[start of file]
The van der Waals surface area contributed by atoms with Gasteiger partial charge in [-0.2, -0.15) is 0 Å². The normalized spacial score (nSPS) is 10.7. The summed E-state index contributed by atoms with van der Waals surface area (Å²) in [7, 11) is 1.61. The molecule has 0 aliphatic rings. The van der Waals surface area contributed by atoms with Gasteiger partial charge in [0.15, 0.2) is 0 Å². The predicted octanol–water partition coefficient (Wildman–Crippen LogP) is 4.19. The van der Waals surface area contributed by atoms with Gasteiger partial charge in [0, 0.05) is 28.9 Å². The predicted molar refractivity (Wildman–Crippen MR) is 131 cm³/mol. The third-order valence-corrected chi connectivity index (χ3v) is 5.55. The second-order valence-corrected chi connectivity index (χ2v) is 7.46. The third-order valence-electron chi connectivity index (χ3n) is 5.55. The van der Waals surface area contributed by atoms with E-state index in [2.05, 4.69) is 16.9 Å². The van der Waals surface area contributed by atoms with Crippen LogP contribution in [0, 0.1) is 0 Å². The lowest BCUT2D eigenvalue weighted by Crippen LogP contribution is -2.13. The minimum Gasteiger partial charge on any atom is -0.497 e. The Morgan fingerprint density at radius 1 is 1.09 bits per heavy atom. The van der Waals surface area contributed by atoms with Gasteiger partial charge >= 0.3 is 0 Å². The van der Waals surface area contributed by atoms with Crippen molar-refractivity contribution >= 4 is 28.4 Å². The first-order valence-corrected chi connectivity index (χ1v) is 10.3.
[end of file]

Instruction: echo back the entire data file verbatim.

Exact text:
The van der Waals surface area contributed by atoms with Gasteiger partial charge in [-0.2, -0.15) is 0 Å². The normalized spacial score (nSPS) is 10.7. The summed E-state index contributed by atoms with van der Waals surface area (Å²) in [7, 11) is 1.61. The molecule has 0 aliphatic rings. The van der Waals surface area contributed by atoms with Gasteiger partial charge in [0.15, 0.2) is 0 Å². The predicted octanol–water partition coefficient (Wildman–Crippen LogP) is 4.19. The van der Waals surface area contributed by atoms with Gasteiger partial charge in [0, 0.05) is 28.9 Å². The predicted molar refractivity (Wildman–Crippen MR) is 131 cm³/mol. The third-order valence-corrected chi connectivity index (χ3v) is 5.55. The second-order valence-corrected chi connectivity index (χ2v) is 7.46. The third-order valence-electron chi connectivity index (χ3n) is 5.55. The van der Waals surface area contributed by atoms with E-state index in [2.05, 4.69) is 16.9 Å². The van der Waals surface area contributed by atoms with Crippen LogP contribution in [0, 0.1) is 0 Å². The lowest BCUT2D eigenvalue weighted by Crippen LogP contribution is -2.13. The minimum Gasteiger partial charge on any atom is -0.497 e. The Morgan fingerprint density at radius 1 is 1.09 bits per heavy atom. The van der Waals surface area contributed by atoms with Gasteiger partial charge >= 0.3 is 0 Å². The van der Waals surface area contributed by atoms with Crippen molar-refractivity contribution >= 4 is 28.4 Å². The first-order valence-corrected chi connectivity index (χ1v) is 10.3.